Do you ever read a book and love it so much that you desperately wish it had been around for you at other times in your life? Times when you felt like nobody understood what it was you were going through? Times when you just felt so alone? Well, this is one of those books. In Part of It, Ariel Schrag documents different points in her life, dating from childhood and up through her early 20s, when she grappled with the concept of connection, what it means to be a part of something, how that can feel liberating and isolating all at once. Part of It is consistently hilarious, but Schrag never shies away from uncomfortable memories, those times that are truly cringe-worthy upon reflection and are therefore all the more important to revisit and understand. This is a perfect coming-of-age book—smart and honest and unafraid of visiting the points in our lives when we didn't yet know who we wanted to be, or who we already were.
Read my interview with Schrag, here.
Coyote Doggirl by Lisa Hanawalt (available here)
This gorgeous book, filled with watery yellows and pinks, is a specifically strange, beautiful, sad story about a girl and her horse, and about the expansiveness of love and the unlimited possibilities present once we allow ourselves to be less alone. And it's even further proof of Hanawalt's peculiar genius, her ability to access difficult truths in the most absurd ways possible.
Read my interview with Hanawalt, here.
Woman World by Aminder Dhaliwal (available here)
Can you imagine a world with no men? Don't worry if you can't; Aminder Dhaliwal does it for you in this smart, funny look at a dystopia (men have been wiped out by a birth defect) that actually kind of resembles something verging on utopian, as women are able to live free of the constraints of anything resembling the patriarchy, and can tell their own stories, make their own rules, and determine for themselves what it means to be happy, to be human, to be alive.
Read my interview with Dhaliwal, here.
D C-T! by Joana Avillez and Molly Young (available here)
A pure pleasure to explore, this wittily illustrated book is an homage to William Steig and an incredibly fun adventure for anyone who loves word games, New York City, and jaunty drawings of rats. That's everyone, right? Truly, though, Avillez and Young have created a real conversation piece with this wondrous book, which will have readers guessing the meanings of seemingly inscrutable letter combinations (hint: sound things out, and you'll have an easier time understanding) and delighting in seeing the city they love come to life on the page. This is the kind of treasure you keep and pass down to your kids one day.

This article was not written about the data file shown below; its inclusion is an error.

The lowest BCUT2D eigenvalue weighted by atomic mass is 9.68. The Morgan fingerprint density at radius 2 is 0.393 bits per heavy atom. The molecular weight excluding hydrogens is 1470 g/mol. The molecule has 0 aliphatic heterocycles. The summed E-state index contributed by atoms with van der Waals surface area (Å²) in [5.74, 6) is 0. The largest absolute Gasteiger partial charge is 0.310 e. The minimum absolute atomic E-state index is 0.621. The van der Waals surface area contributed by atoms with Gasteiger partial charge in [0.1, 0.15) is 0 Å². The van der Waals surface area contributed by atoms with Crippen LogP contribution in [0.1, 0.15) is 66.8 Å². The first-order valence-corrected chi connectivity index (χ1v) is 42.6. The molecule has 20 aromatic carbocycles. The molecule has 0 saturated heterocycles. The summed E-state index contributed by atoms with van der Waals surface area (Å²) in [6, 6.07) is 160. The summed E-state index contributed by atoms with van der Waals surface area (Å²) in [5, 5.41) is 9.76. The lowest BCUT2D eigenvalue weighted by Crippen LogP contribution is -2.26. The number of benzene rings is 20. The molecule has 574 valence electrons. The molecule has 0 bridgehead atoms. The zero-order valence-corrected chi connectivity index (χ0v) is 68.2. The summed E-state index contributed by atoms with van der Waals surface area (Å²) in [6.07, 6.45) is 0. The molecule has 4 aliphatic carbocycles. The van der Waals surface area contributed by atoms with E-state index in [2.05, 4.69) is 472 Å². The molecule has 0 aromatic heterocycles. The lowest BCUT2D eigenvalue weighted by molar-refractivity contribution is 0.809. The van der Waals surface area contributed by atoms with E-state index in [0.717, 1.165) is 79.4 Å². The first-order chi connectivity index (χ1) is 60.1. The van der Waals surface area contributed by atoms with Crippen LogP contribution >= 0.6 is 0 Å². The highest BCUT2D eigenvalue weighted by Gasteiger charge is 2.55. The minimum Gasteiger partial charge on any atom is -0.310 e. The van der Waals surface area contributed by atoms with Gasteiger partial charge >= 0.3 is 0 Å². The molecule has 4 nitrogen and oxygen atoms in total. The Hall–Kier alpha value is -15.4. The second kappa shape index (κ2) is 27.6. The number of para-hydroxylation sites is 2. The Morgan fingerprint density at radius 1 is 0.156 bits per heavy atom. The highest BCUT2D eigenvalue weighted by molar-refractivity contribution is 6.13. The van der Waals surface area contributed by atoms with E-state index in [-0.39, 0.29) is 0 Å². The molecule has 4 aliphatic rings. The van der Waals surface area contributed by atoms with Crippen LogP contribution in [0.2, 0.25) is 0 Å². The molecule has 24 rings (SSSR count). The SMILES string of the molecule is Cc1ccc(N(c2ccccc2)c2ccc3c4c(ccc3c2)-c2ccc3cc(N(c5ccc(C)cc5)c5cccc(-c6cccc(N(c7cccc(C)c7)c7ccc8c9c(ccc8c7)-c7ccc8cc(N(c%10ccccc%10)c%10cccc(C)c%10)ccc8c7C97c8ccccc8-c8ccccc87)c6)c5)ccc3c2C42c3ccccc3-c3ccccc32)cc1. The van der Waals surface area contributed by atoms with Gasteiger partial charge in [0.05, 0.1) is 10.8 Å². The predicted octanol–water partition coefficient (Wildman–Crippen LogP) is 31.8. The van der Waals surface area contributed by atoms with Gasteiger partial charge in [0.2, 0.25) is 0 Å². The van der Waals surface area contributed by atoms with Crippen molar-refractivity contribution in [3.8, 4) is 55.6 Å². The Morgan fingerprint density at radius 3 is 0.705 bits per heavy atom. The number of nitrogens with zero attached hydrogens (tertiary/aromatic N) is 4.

Read my interview and watch a video with Avillez and Young, here.
Minding the Store: A Big Story about a Small Business by Julie Gaines and Ben Lenovitz (available here)
Another consummately New York illustrated book, Minding the Store tells the story of the conception of Fishs Eddy, an iconic New York institution for home goods. It's the kind of place that is hard to imagine someone opening anymore, particularly as a storefront in Manhattan, so inundated is this borough with the kind of big box stores that feel better suited to an exurban strip mall than a cosmopolitan center. Anyway. What you get reading this book is not just a stab of nostalgia for a bygone New York, but also an appreciation of the ways in which this city has long offered opportunities for dreamers of all kinds. It also will have you thinking about what it's like for someone to be able to switch back-and-forth between a Southern and Staten Island accent.